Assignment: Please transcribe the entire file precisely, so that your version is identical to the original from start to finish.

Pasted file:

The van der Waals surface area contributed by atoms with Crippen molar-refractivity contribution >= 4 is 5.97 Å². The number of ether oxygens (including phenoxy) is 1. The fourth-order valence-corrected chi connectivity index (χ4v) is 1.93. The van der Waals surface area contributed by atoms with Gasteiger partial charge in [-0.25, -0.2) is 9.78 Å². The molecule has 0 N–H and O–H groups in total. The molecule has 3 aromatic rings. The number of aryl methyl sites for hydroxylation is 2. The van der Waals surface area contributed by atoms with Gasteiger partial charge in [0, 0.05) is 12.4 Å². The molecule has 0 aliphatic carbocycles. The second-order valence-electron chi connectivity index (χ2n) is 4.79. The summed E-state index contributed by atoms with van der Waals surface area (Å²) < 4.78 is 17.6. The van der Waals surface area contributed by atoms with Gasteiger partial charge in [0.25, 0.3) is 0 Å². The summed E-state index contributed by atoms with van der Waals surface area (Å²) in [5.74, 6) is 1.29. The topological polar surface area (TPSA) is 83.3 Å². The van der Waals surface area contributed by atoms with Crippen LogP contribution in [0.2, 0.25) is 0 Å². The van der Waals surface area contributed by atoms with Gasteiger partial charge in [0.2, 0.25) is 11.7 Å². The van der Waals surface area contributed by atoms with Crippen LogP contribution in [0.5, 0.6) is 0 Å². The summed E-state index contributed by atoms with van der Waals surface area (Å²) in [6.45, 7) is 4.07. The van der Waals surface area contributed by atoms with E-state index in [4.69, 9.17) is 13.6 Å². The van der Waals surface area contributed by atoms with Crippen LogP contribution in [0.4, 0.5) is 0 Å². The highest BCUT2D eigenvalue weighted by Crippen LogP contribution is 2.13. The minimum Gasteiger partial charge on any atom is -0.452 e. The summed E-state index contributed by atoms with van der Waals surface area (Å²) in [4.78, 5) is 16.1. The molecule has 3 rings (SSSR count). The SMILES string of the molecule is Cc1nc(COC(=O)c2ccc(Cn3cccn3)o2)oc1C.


The van der Waals surface area contributed by atoms with Crippen molar-refractivity contribution >= 4 is 5.97 Å². The number of ether oxygens (including phenoxy) is 1. The fourth-order valence-corrected chi connectivity index (χ4v) is 1.93. The van der Waals surface area contributed by atoms with Gasteiger partial charge in [-0.25, -0.2) is 9.78 Å². The molecule has 0 N–H and O–H groups in total. The molecule has 3 aromatic rings. The number of aryl methyl sites for hydroxylation is 2. The van der Waals surface area contributed by atoms with Gasteiger partial charge in [0, 0.05) is 12.4 Å². The molecule has 0 aliphatic carbocycles. The second-order valence-electron chi connectivity index (χ2n) is 4.79. The summed E-state index contributed by atoms with van der Waals surface area (Å²) < 4.78 is 17.6. The van der Waals surface area contributed by atoms with Gasteiger partial charge in [0.25, 0.3) is 0 Å². The summed E-state index contributed by atoms with van der Waals surface area (Å²) in [5.74, 6) is 1.29. The topological polar surface area (TPSA) is 83.3 Å². The van der Waals surface area contributed by atoms with Crippen LogP contribution in [0.2, 0.25) is 0 Å². The van der Waals surface area contributed by atoms with Gasteiger partial charge in [0.2, 0.25) is 11.7 Å². The van der Waals surface area contributed by atoms with Crippen LogP contribution in [0.5, 0.6) is 0 Å². The summed E-state index contributed by atoms with van der Waals surface area (Å²) in [6.45, 7) is 4.07. The van der Waals surface area contributed by atoms with E-state index in [4.69, 9.17) is 13.6 Å². The van der Waals surface area contributed by atoms with Crippen LogP contribution in [0.4, 0.5) is 0 Å². The highest BCUT2D eigenvalue weighted by Crippen LogP contribution is 2.13. The minimum Gasteiger partial charge on any atom is -0.452 e. The summed E-state index contributed by atoms with van der Waals surface area (Å²) in [4.78, 5) is 16.1. The molecule has 3 rings (SSSR count). The SMILES string of the molecule is Cc1nc(COC(=O)c2ccc(Cn3cccn3)o2)oc1C.